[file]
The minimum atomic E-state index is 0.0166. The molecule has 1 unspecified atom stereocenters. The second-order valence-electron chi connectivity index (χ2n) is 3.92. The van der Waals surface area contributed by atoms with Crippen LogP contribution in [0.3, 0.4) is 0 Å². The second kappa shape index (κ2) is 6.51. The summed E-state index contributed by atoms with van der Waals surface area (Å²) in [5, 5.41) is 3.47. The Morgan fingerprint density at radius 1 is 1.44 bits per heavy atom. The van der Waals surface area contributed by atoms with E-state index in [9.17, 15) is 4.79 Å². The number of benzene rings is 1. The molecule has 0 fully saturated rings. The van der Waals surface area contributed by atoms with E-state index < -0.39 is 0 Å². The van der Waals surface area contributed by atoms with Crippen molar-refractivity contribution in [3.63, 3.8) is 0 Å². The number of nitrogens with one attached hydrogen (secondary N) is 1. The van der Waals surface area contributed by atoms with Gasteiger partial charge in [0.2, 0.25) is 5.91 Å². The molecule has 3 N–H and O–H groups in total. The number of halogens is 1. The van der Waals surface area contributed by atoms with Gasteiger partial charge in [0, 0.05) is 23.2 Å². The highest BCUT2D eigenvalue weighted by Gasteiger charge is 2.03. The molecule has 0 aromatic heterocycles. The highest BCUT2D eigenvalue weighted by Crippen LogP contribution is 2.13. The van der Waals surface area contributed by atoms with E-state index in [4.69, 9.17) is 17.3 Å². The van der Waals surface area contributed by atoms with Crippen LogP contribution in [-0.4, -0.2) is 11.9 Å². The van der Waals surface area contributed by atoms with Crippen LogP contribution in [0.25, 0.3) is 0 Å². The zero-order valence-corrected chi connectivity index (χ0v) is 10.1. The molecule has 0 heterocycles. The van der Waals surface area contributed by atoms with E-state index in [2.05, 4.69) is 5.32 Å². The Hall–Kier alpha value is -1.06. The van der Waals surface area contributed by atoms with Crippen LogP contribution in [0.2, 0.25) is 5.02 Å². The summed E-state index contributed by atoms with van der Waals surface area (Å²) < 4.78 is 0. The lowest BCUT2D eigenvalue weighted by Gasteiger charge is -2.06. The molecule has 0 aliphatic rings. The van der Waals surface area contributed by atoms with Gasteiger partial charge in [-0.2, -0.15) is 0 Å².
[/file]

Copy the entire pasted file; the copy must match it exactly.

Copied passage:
The minimum atomic E-state index is 0.0166. The molecule has 1 unspecified atom stereocenters. The second-order valence-electron chi connectivity index (χ2n) is 3.92. The van der Waals surface area contributed by atoms with Crippen LogP contribution in [0.3, 0.4) is 0 Å². The second kappa shape index (κ2) is 6.51. The summed E-state index contributed by atoms with van der Waals surface area (Å²) in [5, 5.41) is 3.47. The Morgan fingerprint density at radius 1 is 1.44 bits per heavy atom. The van der Waals surface area contributed by atoms with E-state index in [9.17, 15) is 4.79 Å². The number of benzene rings is 1. The molecule has 0 fully saturated rings. The van der Waals surface area contributed by atoms with E-state index < -0.39 is 0 Å². The van der Waals surface area contributed by atoms with Crippen molar-refractivity contribution in [3.63, 3.8) is 0 Å². The number of nitrogens with one attached hydrogen (secondary N) is 1. The van der Waals surface area contributed by atoms with Gasteiger partial charge in [0.2, 0.25) is 5.91 Å². The molecule has 3 N–H and O–H groups in total. The number of halogens is 1. The van der Waals surface area contributed by atoms with Gasteiger partial charge in [0, 0.05) is 23.2 Å². The highest BCUT2D eigenvalue weighted by Gasteiger charge is 2.03. The molecule has 0 aromatic heterocycles. The highest BCUT2D eigenvalue weighted by Crippen LogP contribution is 2.13. The van der Waals surface area contributed by atoms with E-state index in [4.69, 9.17) is 17.3 Å². The van der Waals surface area contributed by atoms with Crippen LogP contribution in [-0.4, -0.2) is 11.9 Å². The van der Waals surface area contributed by atoms with Crippen LogP contribution in [0.25, 0.3) is 0 Å². The zero-order valence-corrected chi connectivity index (χ0v) is 10.1. The molecule has 0 heterocycles. The van der Waals surface area contributed by atoms with E-state index in [2.05, 4.69) is 5.32 Å². The Hall–Kier alpha value is -1.06. The van der Waals surface area contributed by atoms with Crippen LogP contribution in [0.2, 0.25) is 5.02 Å². The summed E-state index contributed by atoms with van der Waals surface area (Å²) < 4.78 is 0. The lowest BCUT2D eigenvalue weighted by Gasteiger charge is -2.06. The molecule has 0 aliphatic rings. The van der Waals surface area contributed by atoms with Gasteiger partial charge in [-0.2, -0.15) is 0 Å².